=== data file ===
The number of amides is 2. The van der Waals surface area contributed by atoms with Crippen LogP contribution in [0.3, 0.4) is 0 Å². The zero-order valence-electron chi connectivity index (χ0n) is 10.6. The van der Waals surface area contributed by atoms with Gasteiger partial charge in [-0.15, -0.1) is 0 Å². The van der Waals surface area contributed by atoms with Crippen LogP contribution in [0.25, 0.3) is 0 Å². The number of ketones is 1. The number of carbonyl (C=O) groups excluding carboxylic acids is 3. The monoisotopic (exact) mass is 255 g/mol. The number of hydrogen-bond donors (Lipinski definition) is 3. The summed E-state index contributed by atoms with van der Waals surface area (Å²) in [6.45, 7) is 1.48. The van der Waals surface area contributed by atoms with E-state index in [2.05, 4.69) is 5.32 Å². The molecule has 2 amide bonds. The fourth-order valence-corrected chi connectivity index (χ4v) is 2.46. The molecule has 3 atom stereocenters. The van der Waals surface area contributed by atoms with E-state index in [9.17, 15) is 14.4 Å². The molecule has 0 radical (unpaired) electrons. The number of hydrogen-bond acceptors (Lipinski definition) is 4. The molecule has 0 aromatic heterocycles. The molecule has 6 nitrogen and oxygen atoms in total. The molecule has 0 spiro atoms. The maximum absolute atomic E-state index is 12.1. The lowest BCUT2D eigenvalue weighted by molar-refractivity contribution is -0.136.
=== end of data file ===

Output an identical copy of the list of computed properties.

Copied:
The number of amides is 2. The van der Waals surface area contributed by atoms with Crippen LogP contribution in [0.3, 0.4) is 0 Å². The zero-order valence-electron chi connectivity index (χ0n) is 10.6. The van der Waals surface area contributed by atoms with Gasteiger partial charge in [-0.15, -0.1) is 0 Å². The van der Waals surface area contributed by atoms with Crippen LogP contribution in [0.25, 0.3) is 0 Å². The number of ketones is 1. The number of carbonyl (C=O) groups excluding carboxylic acids is 3. The monoisotopic (exact) mass is 255 g/mol. The number of hydrogen-bond donors (Lipinski definition) is 3. The summed E-state index contributed by atoms with van der Waals surface area (Å²) in [6.45, 7) is 1.48. The van der Waals surface area contributed by atoms with E-state index in [2.05, 4.69) is 5.32 Å². The molecule has 2 amide bonds. The fourth-order valence-corrected chi connectivity index (χ4v) is 2.46. The molecule has 3 atom stereocenters. The van der Waals surface area contributed by atoms with E-state index in [9.17, 15) is 14.4 Å². The molecule has 0 radical (unpaired) electrons. The number of hydrogen-bond acceptors (Lipinski definition) is 4. The molecule has 0 aromatic heterocycles. The molecule has 6 nitrogen and oxygen atoms in total. The molecule has 0 spiro atoms. The maximum absolute atomic E-state index is 12.1. The lowest BCUT2D eigenvalue weighted by molar-refractivity contribution is -0.136.